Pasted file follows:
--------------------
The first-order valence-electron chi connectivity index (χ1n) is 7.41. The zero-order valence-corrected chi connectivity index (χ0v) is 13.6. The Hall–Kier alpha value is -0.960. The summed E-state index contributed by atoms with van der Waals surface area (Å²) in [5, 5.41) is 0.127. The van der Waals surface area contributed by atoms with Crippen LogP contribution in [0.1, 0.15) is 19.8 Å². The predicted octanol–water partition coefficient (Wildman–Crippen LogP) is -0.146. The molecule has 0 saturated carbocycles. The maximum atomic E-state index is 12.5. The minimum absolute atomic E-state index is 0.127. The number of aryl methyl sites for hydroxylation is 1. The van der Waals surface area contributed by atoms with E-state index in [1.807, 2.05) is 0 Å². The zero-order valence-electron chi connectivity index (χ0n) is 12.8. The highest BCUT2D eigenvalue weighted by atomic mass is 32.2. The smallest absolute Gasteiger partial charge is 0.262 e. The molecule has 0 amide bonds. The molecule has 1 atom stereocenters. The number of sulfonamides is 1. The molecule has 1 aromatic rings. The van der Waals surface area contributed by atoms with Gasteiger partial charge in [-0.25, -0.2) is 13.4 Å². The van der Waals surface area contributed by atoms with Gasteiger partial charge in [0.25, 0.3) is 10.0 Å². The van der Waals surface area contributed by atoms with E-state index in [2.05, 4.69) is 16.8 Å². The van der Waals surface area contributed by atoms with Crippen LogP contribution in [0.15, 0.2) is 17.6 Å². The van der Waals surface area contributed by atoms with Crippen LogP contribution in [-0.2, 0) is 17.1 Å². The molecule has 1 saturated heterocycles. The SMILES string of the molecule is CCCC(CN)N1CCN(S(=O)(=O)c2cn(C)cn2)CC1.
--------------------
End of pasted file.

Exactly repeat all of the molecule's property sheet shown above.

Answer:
The first-order valence-electron chi connectivity index (χ1n) is 7.41. The zero-order valence-corrected chi connectivity index (χ0v) is 13.6. The Hall–Kier alpha value is -0.960. The summed E-state index contributed by atoms with van der Waals surface area (Å²) in [5, 5.41) is 0.127. The van der Waals surface area contributed by atoms with Crippen LogP contribution in [0.1, 0.15) is 19.8 Å². The predicted octanol–water partition coefficient (Wildman–Crippen LogP) is -0.146. The molecule has 0 saturated carbocycles. The maximum atomic E-state index is 12.5. The minimum absolute atomic E-state index is 0.127. The number of aryl methyl sites for hydroxylation is 1. The van der Waals surface area contributed by atoms with E-state index in [1.807, 2.05) is 0 Å². The zero-order valence-electron chi connectivity index (χ0n) is 12.8. The highest BCUT2D eigenvalue weighted by atomic mass is 32.2. The smallest absolute Gasteiger partial charge is 0.262 e. The molecule has 0 amide bonds. The molecule has 1 atom stereocenters. The number of sulfonamides is 1. The molecule has 1 aromatic rings. The van der Waals surface area contributed by atoms with Gasteiger partial charge in [-0.25, -0.2) is 13.4 Å². The van der Waals surface area contributed by atoms with Gasteiger partial charge in [0.25, 0.3) is 10.0 Å². The van der Waals surface area contributed by atoms with E-state index in [2.05, 4.69) is 16.8 Å². The van der Waals surface area contributed by atoms with Crippen LogP contribution in [0.15, 0.2) is 17.6 Å². The van der Waals surface area contributed by atoms with Crippen LogP contribution in [-0.2, 0) is 17.1 Å². The molecule has 1 saturated heterocycles. The SMILES string of the molecule is CCCC(CN)N1CCN(S(=O)(=O)c2cn(C)cn2)CC1.